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Feb. 24, 2011 Volume 32, No. 21

Is community-funded reporting the future of journalism?


Online venture tests a new business model

The rise of the Internet has cut into the budgets and profit margins of news organizations across the country. Now, a researcher in the Reynolds Journalism Institute (RJI) at the University of Missouri School of Journalism has created a business model that may change the economics of the media.

Spot.Us is an open source project to pioneer “community-powered reporting.” The model relies on individual donations to fund reporting on important and perhaps overlooked topics. Reporters pitch local and regional story ideas on topics such as problems with local transit systems and homeless people living in storage units. Once a story idea has met a pre-determined funding goal, the reporter will research and publish the story on Spot.Us in print, video, audio or a convergence of mediums. In some cases, a reporter may have partnered with a public media outlet, which will publish the story as well.

David Cohn, a Reynolds Fellow at RJI, founded Spot.Us, in fall 2008. Cohn said the Spot.Us model can make the journalism process more transparent and increase revenues for public media. Consumers are more likely to pay to see a certain story idea produced, he said, than to a media outlet as a whole.

“In the past, there were two main revenue sources for media: advertising and classifieds,” Cohn said. “The Internet has hurt classified advertising, and online advertising is not as profitable as print advertising. With community-funded reporting, media outlets will have another way to take in revenue and engage their audiences.”

The Spot.Us website lists stories in the works by funding status. As of Monday, a project by, a citizen-fueled video news site, to provide around-the-clock coverage of the protests by public employees in Wisconsin, had raised 23 percent of its $50,000 goal. An independent journalist in Cleveland, Ohio, wants to raise $1,000 to explore the job prospects of African-Americans released from prison.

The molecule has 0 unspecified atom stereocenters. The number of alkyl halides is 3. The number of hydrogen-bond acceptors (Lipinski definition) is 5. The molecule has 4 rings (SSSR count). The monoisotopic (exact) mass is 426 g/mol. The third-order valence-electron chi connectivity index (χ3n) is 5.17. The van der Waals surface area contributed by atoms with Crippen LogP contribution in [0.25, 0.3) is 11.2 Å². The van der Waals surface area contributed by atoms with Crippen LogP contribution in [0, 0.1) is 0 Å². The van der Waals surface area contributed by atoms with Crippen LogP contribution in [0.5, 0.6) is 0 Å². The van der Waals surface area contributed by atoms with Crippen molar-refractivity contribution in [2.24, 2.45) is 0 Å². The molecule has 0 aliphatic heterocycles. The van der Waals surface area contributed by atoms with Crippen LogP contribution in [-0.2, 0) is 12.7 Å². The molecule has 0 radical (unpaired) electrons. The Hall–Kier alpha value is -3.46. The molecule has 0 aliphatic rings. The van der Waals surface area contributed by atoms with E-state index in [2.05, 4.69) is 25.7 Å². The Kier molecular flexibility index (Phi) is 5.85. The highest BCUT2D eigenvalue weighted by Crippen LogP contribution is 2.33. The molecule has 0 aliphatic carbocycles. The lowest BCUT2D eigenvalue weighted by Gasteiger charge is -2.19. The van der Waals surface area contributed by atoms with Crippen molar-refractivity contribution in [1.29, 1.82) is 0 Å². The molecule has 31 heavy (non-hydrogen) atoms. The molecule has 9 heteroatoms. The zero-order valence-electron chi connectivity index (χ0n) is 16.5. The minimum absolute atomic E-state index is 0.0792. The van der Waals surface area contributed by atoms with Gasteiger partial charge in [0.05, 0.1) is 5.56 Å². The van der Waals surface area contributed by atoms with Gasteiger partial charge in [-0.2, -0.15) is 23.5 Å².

More than a half-dozen Spot.Us projects have won regional journalism awards. Peter Byrne was honored by the Society of Professional Journalists’ Northern California chapter for an 8-part series, “The Investors’ Club: How the University of California Regents Spin Public Money into Private Profit.”

At RJI, Cohn is working on three projects to make community-funded journalism possible, including a platform for local news outlets to run the Spot.Us model on their local sites. He’s also compiling a handbook for media outlets interested in using community-funded journalism

Cohn is also working to develop the advertising model on Spot.Us. Instead of typical banner advertising seen on websites, Spot.Us allows companies to buy community-focused sponsorships to conduct market research surveys of Spot.Us users. Users who complete surveys are rewarded with donation credits to put toward the story of their choice.

“This is a unique model because it allows consumers, rather than publishers, to choose where their advertising dollars go,” Cohn said. “Also, surveys are worth more to sponsors than typical online advertising because surveys engage consumers, provide valuable information and hold consumers’ attention much longer than typical advertising.”

The Spot.Us strategy could be applied to for-profit media as well, although Cohn sees audience engagement as a more important benefit than the revenue the model might generate.